Cultural depictions of dinosaurs
have been numerous since the word dinosaur
was coined in 1842. The dinosaurs featured in books, films, television programs, artwork, and other media have been used for both education and entertainment. The depictions range from the realistic, as in the television documentaries
of the 1990s and first decade of the 21st century, or the fantastic, as in the monster movies
of the 1950s and 1960s.
The growth in interest in dinosaurs since the Dinosaur Renaissance has been accompanied by depictions made by artists working with ideas at the leading edge of dinosaur science, presenting lively dinosaurs and feathered dinosaurs as these concepts were first being considered. Cultural depictions of dinosaurs have been an important means of translating scientific discoveries to the public.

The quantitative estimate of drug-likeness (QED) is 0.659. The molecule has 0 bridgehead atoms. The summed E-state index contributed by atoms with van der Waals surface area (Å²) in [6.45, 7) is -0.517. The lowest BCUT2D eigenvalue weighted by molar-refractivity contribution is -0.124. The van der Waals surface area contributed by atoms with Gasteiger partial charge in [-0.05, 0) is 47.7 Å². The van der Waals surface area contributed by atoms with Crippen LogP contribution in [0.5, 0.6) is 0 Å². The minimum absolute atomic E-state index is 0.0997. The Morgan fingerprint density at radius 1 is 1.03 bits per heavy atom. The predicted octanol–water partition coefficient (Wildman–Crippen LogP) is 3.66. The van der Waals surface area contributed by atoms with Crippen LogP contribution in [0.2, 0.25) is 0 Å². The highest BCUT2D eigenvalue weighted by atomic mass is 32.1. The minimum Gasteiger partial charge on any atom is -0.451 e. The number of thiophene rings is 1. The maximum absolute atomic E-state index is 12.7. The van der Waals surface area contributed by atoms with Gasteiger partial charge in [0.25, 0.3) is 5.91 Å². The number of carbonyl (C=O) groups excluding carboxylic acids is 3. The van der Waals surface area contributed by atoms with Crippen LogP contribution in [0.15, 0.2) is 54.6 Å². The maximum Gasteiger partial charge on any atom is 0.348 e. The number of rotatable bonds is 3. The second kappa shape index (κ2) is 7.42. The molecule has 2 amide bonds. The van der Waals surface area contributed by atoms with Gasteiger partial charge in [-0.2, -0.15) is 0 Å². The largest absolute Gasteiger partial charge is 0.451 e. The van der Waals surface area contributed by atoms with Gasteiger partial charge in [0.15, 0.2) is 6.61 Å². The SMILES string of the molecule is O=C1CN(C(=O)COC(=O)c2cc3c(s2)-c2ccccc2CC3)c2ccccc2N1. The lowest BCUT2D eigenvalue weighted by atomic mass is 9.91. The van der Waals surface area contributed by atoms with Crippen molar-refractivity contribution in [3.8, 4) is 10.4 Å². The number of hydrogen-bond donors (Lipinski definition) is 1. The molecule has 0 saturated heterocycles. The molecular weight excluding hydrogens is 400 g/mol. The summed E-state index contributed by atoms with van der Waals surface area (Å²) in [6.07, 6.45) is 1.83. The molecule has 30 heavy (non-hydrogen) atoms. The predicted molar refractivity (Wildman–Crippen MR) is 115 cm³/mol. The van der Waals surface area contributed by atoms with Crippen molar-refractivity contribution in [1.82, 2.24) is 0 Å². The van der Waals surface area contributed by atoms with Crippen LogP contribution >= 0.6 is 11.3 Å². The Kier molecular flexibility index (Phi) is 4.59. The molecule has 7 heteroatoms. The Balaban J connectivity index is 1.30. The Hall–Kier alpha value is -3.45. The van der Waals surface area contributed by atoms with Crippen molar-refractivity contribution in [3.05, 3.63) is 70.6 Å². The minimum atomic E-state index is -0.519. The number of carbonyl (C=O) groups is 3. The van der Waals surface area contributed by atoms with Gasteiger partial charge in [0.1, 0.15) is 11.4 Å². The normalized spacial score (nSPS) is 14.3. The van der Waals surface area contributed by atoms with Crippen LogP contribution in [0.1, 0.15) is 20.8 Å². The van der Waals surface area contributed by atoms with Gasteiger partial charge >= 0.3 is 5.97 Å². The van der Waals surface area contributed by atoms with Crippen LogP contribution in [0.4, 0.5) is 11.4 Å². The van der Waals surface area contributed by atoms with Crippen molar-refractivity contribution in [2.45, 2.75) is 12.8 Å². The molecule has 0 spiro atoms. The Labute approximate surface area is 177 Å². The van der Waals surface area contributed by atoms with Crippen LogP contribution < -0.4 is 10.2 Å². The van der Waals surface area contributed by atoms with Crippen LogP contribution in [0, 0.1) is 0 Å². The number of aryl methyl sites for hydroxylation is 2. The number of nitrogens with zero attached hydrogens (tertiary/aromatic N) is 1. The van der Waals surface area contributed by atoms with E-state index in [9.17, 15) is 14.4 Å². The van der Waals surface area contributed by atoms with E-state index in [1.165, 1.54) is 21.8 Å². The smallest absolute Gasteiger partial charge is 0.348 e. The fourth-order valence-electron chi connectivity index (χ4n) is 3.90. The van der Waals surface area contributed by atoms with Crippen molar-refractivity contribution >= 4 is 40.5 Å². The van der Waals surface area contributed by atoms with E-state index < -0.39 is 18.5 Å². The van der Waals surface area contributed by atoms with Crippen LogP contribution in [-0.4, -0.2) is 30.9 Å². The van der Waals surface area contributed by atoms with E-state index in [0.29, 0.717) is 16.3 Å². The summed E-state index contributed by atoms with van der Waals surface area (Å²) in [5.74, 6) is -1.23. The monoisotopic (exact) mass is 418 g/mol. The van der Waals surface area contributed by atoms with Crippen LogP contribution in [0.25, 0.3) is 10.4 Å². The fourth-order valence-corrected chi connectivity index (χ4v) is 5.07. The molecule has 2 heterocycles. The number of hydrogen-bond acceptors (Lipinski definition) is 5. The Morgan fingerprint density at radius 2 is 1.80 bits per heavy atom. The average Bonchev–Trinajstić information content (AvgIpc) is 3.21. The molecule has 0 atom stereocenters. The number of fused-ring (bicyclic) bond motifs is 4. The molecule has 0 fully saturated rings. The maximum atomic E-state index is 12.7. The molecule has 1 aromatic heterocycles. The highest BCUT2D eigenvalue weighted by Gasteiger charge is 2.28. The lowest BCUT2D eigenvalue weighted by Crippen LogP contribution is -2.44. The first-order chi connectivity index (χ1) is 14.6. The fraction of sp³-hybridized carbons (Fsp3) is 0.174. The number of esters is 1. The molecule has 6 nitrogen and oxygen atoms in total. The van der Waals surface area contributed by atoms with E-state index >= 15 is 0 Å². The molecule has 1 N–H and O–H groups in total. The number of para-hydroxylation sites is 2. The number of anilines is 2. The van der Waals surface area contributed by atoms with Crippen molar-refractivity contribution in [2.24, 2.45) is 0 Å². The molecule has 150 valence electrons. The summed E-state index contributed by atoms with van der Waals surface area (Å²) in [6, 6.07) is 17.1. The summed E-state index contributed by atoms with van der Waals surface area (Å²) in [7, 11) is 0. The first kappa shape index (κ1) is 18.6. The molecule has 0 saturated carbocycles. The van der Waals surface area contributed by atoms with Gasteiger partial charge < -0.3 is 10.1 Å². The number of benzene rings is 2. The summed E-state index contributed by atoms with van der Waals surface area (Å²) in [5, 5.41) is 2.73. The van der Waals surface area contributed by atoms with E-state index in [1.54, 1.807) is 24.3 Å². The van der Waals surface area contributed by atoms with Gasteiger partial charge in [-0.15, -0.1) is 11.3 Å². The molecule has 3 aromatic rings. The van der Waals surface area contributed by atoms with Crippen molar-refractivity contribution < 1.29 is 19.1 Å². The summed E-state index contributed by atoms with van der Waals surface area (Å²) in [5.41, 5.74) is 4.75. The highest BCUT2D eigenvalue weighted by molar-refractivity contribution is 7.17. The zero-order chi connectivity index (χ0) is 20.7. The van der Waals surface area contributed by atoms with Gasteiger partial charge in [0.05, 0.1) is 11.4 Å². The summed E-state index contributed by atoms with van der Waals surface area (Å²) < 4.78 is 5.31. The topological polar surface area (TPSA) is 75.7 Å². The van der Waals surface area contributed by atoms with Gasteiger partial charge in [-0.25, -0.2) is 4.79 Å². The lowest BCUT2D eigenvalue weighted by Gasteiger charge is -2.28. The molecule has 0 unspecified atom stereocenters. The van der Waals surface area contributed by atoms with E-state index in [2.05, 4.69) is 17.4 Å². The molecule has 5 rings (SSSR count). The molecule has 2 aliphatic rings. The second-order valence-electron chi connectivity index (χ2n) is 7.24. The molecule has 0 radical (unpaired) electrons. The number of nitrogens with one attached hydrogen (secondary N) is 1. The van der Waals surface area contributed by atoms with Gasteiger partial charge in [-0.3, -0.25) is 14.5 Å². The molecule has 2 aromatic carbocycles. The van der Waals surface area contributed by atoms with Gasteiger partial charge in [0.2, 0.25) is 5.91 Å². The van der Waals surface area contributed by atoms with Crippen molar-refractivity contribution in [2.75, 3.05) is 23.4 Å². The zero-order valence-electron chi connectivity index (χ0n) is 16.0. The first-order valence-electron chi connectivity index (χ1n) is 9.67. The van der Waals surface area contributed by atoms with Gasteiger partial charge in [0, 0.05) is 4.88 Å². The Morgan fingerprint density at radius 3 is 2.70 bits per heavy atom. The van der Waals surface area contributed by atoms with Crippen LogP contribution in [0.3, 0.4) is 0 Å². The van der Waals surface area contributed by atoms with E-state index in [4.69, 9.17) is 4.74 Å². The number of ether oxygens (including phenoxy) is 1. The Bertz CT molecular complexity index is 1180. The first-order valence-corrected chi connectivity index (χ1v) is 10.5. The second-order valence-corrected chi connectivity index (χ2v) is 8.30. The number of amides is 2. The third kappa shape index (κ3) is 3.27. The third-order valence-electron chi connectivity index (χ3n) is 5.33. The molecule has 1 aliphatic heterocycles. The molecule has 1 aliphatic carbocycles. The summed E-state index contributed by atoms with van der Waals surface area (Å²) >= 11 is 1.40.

Cultural depictions have also created or reinforced misconceptions about dinosaurs and other prehistoric animals, such as inaccurately and anachronistically portraying a sort of "prehistoric world" where many kinds of extinct animals (from the Permian animal Dimetrodon to mammoths and cavemen) lived together, and dinosaurs living lives of constant combat.
Other misconceptions reinforced by cultural depictions came from a scientific consensus that has now been overturned, such as the alternate usage of dinosaur to describe something that is maladapted or obsolete, or dinosaurs as slow and unintelligent. (see more...)